Inside the atom model 1
The periodic table
The periodic table shows the 109 elements.
There are 109 different types of atom - one for each of the 109 different elements. Differences between the atoms give the elements their different chemical properties.

An atom is tiny - about a ten millionth of a millimetre across (10-10 m). You might think that there could be nothing smaller than an atom and that it is a fundamental particle. However, this is not the case. Atoms have structure - they are made up of even smaller particles

The first fundamental
One of these particles is the negative electron, which belongs to the family of leptons. An electron cannot be split into anything simpler so it is a fundamental particle. There are a varying number of electrons in an atom - as few as one (in hydrogen) and up to 109.
Thomson and the discovery of the electron
H 1
the scale of the nucleus
The electrons are whizzing about outside the nucleus. They are not necessarily going in orbits.
Electrons have very little mass (less than a thousandth of the mass of the smallest atom). Most of the mass of the atom is in a central nucleus. Despite carrying most of the atom's mass, the diameter of the nucleus is 100,000 times smaller than the diameter of the atom. This is like a pinhead in the middle of an athletics stadium: the pinhead is the nucleus; spectators are the electrons.
Rutherford and the discovery of the nucleus
H 2
What's in the nucleus?
There are two particles in a nucleus: the proton and the neutron. They are both members of the hadron family of particles. As we will see, hadrons are not fundamental: they can be split into simpler particles.
Picturing sub-atomic particles
In diagrams, all these particles are made to look a bit like small coloured snooker balls. This is because we have to draw them somehow. However, it is important to understand that they are not like tiny coloured snooker balls - solid with well-defined edges.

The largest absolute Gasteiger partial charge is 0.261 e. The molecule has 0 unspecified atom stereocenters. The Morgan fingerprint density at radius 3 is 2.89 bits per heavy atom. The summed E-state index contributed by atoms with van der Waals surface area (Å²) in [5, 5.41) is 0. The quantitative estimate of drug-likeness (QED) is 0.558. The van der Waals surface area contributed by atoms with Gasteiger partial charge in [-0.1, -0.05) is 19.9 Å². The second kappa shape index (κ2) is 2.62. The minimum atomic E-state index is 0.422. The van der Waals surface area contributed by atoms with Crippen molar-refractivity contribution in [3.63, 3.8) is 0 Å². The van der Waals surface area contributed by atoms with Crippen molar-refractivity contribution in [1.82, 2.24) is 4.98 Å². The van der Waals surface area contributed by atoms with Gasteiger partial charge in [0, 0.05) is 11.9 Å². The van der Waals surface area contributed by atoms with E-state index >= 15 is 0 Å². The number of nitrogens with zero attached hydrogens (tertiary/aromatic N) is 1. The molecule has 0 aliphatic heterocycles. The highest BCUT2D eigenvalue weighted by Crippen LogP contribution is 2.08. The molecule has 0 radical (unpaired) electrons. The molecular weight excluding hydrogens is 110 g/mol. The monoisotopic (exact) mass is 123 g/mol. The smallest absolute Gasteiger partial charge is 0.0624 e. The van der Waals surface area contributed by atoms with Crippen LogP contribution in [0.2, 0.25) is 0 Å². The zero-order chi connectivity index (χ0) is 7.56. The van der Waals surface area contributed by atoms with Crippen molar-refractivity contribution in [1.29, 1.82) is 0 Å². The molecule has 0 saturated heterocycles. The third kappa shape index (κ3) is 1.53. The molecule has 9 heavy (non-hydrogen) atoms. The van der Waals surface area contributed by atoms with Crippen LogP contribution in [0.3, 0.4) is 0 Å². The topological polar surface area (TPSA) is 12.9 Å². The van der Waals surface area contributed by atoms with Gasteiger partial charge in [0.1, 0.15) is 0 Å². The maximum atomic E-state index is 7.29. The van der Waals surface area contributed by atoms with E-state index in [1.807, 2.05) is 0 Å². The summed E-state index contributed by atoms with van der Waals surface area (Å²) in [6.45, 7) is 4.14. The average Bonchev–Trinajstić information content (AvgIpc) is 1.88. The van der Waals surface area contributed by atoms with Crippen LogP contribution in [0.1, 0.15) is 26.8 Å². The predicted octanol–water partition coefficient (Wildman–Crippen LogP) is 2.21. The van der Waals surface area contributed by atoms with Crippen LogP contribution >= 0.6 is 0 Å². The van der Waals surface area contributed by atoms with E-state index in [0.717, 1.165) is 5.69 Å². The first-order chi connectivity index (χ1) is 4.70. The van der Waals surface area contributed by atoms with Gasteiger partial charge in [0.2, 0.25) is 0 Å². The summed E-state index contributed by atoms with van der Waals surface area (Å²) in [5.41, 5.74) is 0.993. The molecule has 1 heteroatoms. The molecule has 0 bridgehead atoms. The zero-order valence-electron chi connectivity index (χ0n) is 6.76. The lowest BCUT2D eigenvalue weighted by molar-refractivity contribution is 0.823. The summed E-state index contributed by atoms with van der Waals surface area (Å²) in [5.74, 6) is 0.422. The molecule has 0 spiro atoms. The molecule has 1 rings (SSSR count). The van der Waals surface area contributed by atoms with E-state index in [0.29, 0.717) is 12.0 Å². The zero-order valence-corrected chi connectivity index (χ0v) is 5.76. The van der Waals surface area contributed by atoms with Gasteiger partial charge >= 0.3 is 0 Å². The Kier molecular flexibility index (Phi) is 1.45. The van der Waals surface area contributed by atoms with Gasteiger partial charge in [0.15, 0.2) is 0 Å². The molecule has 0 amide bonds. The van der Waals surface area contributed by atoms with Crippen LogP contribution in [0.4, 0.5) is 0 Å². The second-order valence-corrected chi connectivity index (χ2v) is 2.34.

They do not have any colour because they are smaller than the wavelength of visible light. So light waves pass straight over them without changing direction.
We cannot talk about their being solid because a solid is a collection of atoms. These particles are smaller than atoms.
They do not have well-defined edges but can influence other particles over a long distance
Protons and neutrons
The proton has a positive charge and a large mass (1800 times more than an electron) (table 1). The number of protons in a nucleus is the same for all the atoms of a particular element. It corresponds to the atomic number of that element. If a nucleus contains three protons, then it is part of an atom of lithium (atomic number 3).

The neutron has a similar mass to the proton but has no charge. The neutrons help keep the nucleus together.

Particle Representation Relative
electron - 1    1   
proton a proton + 1 1
neutron a neutron o 1
Table 1
The story so far
Atoms have a nucleus with the electrons outside it
The nucleus contains protons and neutrons
Protons and neutrons are members of the family of hadrons, which are not fundamental
Electrons are members of the lepton family - they are fundamental
The negative electron is held in the atom by the positive charge of the nucleus. This electrostatic attraction is part of one of the basic forces of nature - electromagnetism. Another fundamental force that you will know about is gravity. Gravity has a more noticeable effect over long distances between neutral objects with large masses.
Question M1

a) What do we mean by the term fundamental particle?

b) Which of the particles in an atom is fundamental?

c) What is the name of the charged particle in the nucleus?

The story so far
  • Matter is made of particles called atoms
  • Each element is made from its own unique atoms